2. Schütz

    What ho, Vicci!

    Thanks for visiting the blog. I always am especially grateful when someone leaves a comment that demonstrates exactly the point I have been trying to make. There is a lot of confusion about what the act of lifting the excommunication means, and it is being driven and fueled by pure ignorance.

    Let me spell this out:

    1) the Society is in schism from the Catholic Church. For Christians, schism is a big deal, believe it or not, almost as big a deal as heresy. As heresy is a sin against truth, schism is a sin against love.

    2) While the world finds it easier to condemn and execute the sinner, the Church reaches out in love to correct and embrace the sinner. (We’re weird like that).

    3) This is therefore NOT about “keeping the far right in the fold” but keeping the baptised sons and daughters of God – and our brothers and sisters in Christ – “in the fold”. You see them as political right-wingers, we see them as brothers and sisters – erring, yes, but still our brothers and sisters (you can choose your friends, you can’t choose your family).

    4) The act of removing the excommunications was a neccessary first step in seeking reconciliation with the Society and healing the rift in the family.

    5) It would have been an act of injustice to have allowed the excommunications to continue after the bishops had repented of the sin for which the excommunications were originally laid.

    6) Since the excommunications were not originally laid for loopy ideas regarding the Jews, but for disobedience to the Church, the question of the removal of the excommunications is completely irrelevant to the anti-semitism of any of the bishops.

    7) The removal of the excommunications does not (and this is the important point) DOES NOT reestablish these four men as bishops in good standing with the Church.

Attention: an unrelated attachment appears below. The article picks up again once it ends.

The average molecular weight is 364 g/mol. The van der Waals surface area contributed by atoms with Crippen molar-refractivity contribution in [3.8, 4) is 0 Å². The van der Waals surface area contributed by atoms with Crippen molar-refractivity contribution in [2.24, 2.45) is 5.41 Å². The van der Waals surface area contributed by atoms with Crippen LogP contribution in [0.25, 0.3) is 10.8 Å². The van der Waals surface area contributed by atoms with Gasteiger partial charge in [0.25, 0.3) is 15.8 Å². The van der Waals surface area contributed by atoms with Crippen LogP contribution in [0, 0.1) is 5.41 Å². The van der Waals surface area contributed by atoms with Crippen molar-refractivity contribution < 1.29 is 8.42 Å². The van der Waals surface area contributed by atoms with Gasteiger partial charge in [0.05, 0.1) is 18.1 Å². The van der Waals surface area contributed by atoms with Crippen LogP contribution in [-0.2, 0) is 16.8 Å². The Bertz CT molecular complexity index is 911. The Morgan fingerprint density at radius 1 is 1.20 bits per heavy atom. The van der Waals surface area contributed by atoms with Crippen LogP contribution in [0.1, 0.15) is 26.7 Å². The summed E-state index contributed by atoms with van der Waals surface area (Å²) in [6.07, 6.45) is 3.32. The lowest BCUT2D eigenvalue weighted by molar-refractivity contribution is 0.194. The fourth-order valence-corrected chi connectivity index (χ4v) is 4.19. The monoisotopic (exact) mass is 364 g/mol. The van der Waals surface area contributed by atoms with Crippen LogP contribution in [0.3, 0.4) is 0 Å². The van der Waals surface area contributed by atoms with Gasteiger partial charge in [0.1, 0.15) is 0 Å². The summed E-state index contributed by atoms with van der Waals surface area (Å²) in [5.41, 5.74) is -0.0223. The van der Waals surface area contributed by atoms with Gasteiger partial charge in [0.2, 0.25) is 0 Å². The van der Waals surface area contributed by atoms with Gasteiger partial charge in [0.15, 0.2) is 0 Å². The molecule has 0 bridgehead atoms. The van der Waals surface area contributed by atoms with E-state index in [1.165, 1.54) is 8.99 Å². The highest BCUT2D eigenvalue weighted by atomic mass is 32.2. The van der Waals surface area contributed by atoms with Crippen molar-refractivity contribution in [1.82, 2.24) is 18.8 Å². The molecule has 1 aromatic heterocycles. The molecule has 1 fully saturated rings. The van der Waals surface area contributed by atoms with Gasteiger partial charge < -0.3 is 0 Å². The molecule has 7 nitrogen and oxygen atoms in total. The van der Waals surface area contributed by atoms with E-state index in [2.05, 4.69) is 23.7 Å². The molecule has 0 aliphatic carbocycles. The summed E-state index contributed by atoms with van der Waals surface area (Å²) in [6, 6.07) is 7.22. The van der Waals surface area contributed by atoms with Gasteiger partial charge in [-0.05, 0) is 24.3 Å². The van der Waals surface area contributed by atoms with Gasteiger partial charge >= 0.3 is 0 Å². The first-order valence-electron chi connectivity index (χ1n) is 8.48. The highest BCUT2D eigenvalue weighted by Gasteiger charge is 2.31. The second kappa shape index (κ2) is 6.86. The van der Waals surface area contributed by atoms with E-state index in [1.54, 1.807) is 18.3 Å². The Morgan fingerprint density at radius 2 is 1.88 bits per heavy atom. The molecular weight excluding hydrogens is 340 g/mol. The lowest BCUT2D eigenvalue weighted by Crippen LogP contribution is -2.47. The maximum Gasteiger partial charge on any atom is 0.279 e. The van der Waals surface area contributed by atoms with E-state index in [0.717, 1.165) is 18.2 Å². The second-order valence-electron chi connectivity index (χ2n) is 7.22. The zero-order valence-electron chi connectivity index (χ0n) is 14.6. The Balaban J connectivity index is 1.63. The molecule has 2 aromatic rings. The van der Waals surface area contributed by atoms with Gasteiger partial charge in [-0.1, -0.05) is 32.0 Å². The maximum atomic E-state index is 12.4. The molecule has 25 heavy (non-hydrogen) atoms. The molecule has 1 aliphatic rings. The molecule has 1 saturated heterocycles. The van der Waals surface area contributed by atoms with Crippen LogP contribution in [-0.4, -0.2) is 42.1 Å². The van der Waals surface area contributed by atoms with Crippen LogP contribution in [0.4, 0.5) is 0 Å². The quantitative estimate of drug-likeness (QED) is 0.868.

8) There is a great deal of dialogue to go yet – INCLUDING (and this is another important bit) their loopy ideas about the Jews (and ecumenism and religious freedom and the liturgy etc. etc. and pretty much all of Vatican II).

    The reason why I cited the statement by the French Cardinal is that he has been a part of these discussions and therefore can tell us exactly what the act of removing the excommunications means. I cite him precisely because he is NOT an “independent” commentator, but rather SOMEONE WHO KNOWS WHAT HE IS TALKING ABOUT!!!!

    Of course, citing the Cardinal will not “prove” anything to someone who not only does not have the faintest idea what this is all about but who doesn’t bother to take the time to find out.

    And if you find all this too “silly” for you, well, you are quite welcome to go back to reading stuff that gives you a version of reality with which you are more comfortable.

  3. Louise

    I think Pole pointed out that speaking of “left” and “right” isn’t really the thing within the Church. I mean, how many orthodox Catholics would you describe as being either left or right wing. I agree with both, either and neither depending on the topic.

    Also, did you answer my question in another combox – I thought the SSPX were not excommunicated as a body, but only some of their bishops. But I readily concede to being terribly ignorant of the matter.

    Poor Kathy Shaidle is devasatated that an anti-semite has had the ecommunication lifted. Silly sausage! No-one is excommunicated for being a dingbat!

  4. Schütz

    You are right. The excommunication related only to the Bishops. However all the priests are technically “suspended a divinis“. The Society as a whole was (I think the technical word is) “suppressed”. Still is. Although their supporters would say that the technical word should be “oppressed”! 🙂

  5. Schütz

    No-one is excommunicated for being a dingbat!

    My point exactly. If they were, there would be precious few of us left in the Church! Perhaps only me and thee, Louise. Although even thou art a little dingbattish at times…

    🙂

  6. Past Elder

    Yeah, who do those Russians think they are, selecting and installing a bishop without the OK from Rome.

    You don’t do that in “the church”! You WILL obey, Simon/Peter sez. Excommunicate ’em, those sinners against love!

    Ad multos annos Kirill! Rock on!!

  7. matthias

    The Chief Rabbinate of israel representing both Sephardic and Ashkenazi jews has just apparently broken off all contact with the Vatican.